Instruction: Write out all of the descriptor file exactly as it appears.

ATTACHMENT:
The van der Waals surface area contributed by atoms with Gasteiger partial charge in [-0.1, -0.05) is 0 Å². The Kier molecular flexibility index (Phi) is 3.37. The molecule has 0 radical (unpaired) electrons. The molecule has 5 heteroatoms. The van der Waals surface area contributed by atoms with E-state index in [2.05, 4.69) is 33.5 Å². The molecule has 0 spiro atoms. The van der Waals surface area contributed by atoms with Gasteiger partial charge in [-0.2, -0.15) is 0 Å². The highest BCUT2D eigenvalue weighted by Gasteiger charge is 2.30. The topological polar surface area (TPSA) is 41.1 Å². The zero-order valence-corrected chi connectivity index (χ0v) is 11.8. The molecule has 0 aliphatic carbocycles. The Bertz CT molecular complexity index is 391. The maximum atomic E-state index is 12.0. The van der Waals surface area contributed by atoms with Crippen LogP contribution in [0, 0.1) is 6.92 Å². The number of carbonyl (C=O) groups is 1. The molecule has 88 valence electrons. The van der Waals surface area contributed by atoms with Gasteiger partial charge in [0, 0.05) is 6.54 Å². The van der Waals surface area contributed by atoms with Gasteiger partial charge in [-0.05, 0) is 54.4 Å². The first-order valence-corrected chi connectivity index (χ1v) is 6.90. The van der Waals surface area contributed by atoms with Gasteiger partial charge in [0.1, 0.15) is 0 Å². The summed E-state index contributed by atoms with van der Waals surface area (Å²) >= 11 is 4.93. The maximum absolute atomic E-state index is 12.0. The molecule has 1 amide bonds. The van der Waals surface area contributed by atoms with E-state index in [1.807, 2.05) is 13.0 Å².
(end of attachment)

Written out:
The van der Waals surface area contributed by atoms with Gasteiger partial charge in [-0.1, -0.05) is 0 Å². The Kier molecular flexibility index (Phi) is 3.37. The molecule has 0 radical (unpaired) electrons. The molecule has 5 heteroatoms. The van der Waals surface area contributed by atoms with E-state index in [2.05, 4.69) is 33.5 Å². The molecule has 0 spiro atoms. The van der Waals surface area contributed by atoms with Gasteiger partial charge in [-0.2, -0.15) is 0 Å². The highest BCUT2D eigenvalue weighted by Gasteiger charge is 2.30. The topological polar surface area (TPSA) is 41.1 Å². The zero-order valence-corrected chi connectivity index (χ0v) is 11.8. The molecule has 0 aliphatic carbocycles. The Bertz CT molecular complexity index is 391. The maximum atomic E-state index is 12.0. The van der Waals surface area contributed by atoms with Crippen LogP contribution in [0, 0.1) is 6.92 Å². The number of carbonyl (C=O) groups is 1. The molecule has 88 valence electrons. The van der Waals surface area contributed by atoms with Gasteiger partial charge in [0, 0.05) is 6.54 Å². The van der Waals surface area contributed by atoms with Gasteiger partial charge in [-0.05, 0) is 54.4 Å². The first-order valence-corrected chi connectivity index (χ1v) is 6.90. The van der Waals surface area contributed by atoms with Gasteiger partial charge in [0.1, 0.15) is 0 Å². The summed E-state index contributed by atoms with van der Waals surface area (Å²) >= 11 is 4.93. The maximum absolute atomic E-state index is 12.0. The molecule has 1 amide bonds. The van der Waals surface area contributed by atoms with E-state index in [1.807, 2.05) is 13.0 Å².